Despite frequent internet and power outages, he says young people are able to go online, so the project designed the platform to support groups with online tools. The project is maintaining access to services for high-risk populations, but also increasing skills within the community by providing continuous mentoring to the members on how to engage their peers and empower them. Project materials are designed to help transfer critical information to their community members.

Even before the current pandemic, the idea was to deliver comprehensive sexuality education, with Myanmar Youth Stars imparting information to cover gaps in practical skills or knowledge. Now with the deepening political crisis where HIV prevention and care, SRH, and legal assistance have been disrupted, Min says the peer network has become even more important. Myanmar Youth Stars members are respected leaders in their communities and through media training, they learn digital and communication skills to increase their overall effectiveness as advocates and allies.

One of the biggest challenges of restricted movement is reaching people who inject drugs with just online outreach. Min says: “Some do not know how to join online education sessions through social media platforms and teleconferencing applications, and some do not have a smartphone.”


“The stigma and discrimination in communities and even in families, make vulnerable groups marginalized and even more at-risk to gender-based violence or sexually-transmitted infections.”  

-Aung Phyu Htut, Myanmar Youth Stars


Aung says people who inject drugs struggle with limited access to needles especially in remote areas during the curfew period, where shops close before 7 pm. This limited access can lead to risky behavior. Aung reports cases of people who inject drugs keeping needles distributed from NGO and then re-sold to their peers. “People took the needles, used them and sold them back to other people who then were injecting them. This increased transmission of HIV and other blood-borne viruses like hepatitis C virus. We need to inform people on how to protect themselves from this kind of risk.”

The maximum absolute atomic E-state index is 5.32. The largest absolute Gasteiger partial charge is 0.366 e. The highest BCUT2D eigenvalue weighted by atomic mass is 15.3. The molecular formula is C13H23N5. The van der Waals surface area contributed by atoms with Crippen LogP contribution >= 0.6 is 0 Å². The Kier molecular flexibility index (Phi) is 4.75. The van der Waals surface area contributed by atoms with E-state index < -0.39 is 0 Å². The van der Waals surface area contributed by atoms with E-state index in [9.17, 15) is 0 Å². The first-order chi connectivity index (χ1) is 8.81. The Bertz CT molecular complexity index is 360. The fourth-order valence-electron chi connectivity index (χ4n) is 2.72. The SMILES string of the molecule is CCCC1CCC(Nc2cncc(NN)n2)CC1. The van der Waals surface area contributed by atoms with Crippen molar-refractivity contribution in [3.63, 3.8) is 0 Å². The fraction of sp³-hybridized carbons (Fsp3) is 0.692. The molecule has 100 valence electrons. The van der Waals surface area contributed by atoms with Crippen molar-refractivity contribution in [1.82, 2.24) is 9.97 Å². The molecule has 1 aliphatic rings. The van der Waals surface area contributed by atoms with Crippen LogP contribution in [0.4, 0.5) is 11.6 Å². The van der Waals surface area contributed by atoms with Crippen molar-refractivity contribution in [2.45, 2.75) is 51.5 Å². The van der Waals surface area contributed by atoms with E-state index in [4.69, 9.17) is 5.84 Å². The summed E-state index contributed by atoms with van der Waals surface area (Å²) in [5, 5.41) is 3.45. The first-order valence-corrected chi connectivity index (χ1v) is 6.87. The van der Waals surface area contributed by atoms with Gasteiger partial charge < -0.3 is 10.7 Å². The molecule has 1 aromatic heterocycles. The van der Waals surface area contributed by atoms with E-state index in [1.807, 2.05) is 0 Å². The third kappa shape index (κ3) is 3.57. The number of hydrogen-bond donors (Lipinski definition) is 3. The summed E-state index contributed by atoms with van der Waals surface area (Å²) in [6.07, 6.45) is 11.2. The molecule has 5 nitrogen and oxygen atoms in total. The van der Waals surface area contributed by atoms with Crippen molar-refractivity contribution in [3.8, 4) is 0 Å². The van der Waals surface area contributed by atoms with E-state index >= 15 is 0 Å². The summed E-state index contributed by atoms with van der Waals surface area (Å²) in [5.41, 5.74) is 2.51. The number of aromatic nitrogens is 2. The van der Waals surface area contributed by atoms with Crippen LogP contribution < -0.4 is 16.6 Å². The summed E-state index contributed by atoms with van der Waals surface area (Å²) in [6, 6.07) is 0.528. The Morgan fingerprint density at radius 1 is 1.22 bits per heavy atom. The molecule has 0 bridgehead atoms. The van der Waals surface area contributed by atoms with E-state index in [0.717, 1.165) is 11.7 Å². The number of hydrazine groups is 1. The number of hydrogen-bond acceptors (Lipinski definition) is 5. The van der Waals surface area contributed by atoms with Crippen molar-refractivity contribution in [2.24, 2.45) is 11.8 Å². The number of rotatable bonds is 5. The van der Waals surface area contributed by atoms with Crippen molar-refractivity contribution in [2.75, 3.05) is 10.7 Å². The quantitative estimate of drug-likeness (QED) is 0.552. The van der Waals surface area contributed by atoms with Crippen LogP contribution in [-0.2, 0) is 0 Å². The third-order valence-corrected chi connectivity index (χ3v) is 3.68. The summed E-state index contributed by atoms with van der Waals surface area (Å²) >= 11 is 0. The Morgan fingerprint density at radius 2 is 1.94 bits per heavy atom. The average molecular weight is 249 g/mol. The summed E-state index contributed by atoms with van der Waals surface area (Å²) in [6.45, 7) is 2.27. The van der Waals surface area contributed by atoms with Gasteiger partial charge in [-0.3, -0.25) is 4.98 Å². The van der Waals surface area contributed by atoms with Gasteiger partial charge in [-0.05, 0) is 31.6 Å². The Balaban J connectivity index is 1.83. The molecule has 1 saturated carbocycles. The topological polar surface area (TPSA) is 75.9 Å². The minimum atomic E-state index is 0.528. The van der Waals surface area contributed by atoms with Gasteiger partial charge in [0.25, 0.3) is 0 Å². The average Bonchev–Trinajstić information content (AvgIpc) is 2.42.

Since the start of 2021, he reports a rise in suicides in the key population and increasing rates of HIV infections based on available figures, which he admits are incomplete. “The stigma and discrimination in communities and even in families, make vulnerable groups marginalized and even more at-risk to gender-based violence or sexually-transmitted infections.”  

Myanmar Youth Stars materials include the phone number of the mental health service hotline in Myanmar and members are given training in basic psychosocial counselling to help identify and refer cases of concern. 

As the multiple crises continue, the dangers for populations at high risk of HIV are multiplying. Min says the challenges will not deter the Myanmar Youth Stars from sharing the vital messages about HIV and support for those most affected. “We are working hard for the community, we cannot stop.”




UNFPA supports Myanmar Youth Stars in their ongoing efforts to prevent the spread of HIV and AIDS in the country.  The partnership will continue in 2022 to integrate mental health and psychosocial support services for young key populations including young LGBTQI, young sex workers, young drug users, and young people live with HIV aged 15 - 30.


Learn more

Implementing comprehensive HIV/STI programmes with sex workers: practical approaches from collaborative interventions